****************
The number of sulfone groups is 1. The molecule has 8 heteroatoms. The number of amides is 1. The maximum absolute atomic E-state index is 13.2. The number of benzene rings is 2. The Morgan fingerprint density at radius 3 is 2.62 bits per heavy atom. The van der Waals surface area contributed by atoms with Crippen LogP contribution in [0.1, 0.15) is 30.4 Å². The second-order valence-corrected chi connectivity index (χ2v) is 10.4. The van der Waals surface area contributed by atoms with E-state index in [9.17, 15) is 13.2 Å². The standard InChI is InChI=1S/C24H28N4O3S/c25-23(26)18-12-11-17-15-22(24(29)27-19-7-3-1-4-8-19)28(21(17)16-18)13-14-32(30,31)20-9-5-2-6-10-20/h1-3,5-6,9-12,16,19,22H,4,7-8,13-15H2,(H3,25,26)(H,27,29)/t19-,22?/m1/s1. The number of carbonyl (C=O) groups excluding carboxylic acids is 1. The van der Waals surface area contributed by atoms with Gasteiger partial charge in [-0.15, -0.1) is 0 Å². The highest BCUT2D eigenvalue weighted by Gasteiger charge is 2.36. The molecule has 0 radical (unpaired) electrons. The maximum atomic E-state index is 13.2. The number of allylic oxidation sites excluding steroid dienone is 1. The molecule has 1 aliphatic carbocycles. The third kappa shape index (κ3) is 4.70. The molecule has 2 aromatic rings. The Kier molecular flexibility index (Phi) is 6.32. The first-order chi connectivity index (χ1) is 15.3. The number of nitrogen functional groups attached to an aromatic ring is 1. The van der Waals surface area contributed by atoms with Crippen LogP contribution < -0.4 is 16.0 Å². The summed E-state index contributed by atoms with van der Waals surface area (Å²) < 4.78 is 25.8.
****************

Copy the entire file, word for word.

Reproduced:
The number of sulfone groups is 1. The molecule has 8 heteroatoms. The number of amides is 1. The maximum absolute atomic E-state index is 13.2. The number of benzene rings is 2. The Morgan fingerprint density at radius 3 is 2.62 bits per heavy atom. The van der Waals surface area contributed by atoms with Crippen LogP contribution in [0.1, 0.15) is 30.4 Å². The second-order valence-corrected chi connectivity index (χ2v) is 10.4. The van der Waals surface area contributed by atoms with E-state index in [9.17, 15) is 13.2 Å². The standard InChI is InChI=1S/C24H28N4O3S/c25-23(26)18-12-11-17-15-22(24(29)27-19-7-3-1-4-8-19)28(21(17)16-18)13-14-32(30,31)20-9-5-2-6-10-20/h1-3,5-6,9-12,16,19,22H,4,7-8,13-15H2,(H3,25,26)(H,27,29)/t19-,22?/m1/s1. The number of carbonyl (C=O) groups excluding carboxylic acids is 1. The van der Waals surface area contributed by atoms with Gasteiger partial charge in [-0.15, -0.1) is 0 Å². The highest BCUT2D eigenvalue weighted by Gasteiger charge is 2.36. The molecule has 0 radical (unpaired) electrons. The maximum atomic E-state index is 13.2. The number of allylic oxidation sites excluding steroid dienone is 1. The molecule has 1 aliphatic carbocycles. The third kappa shape index (κ3) is 4.70. The molecule has 2 aromatic rings. The Kier molecular flexibility index (Phi) is 6.32. The first-order chi connectivity index (χ1) is 15.3. The number of nitrogen functional groups attached to an aromatic ring is 1. The van der Waals surface area contributed by atoms with Crippen LogP contribution < -0.4 is 16.0 Å². The summed E-state index contributed by atoms with van der Waals surface area (Å²) < 4.78 is 25.8.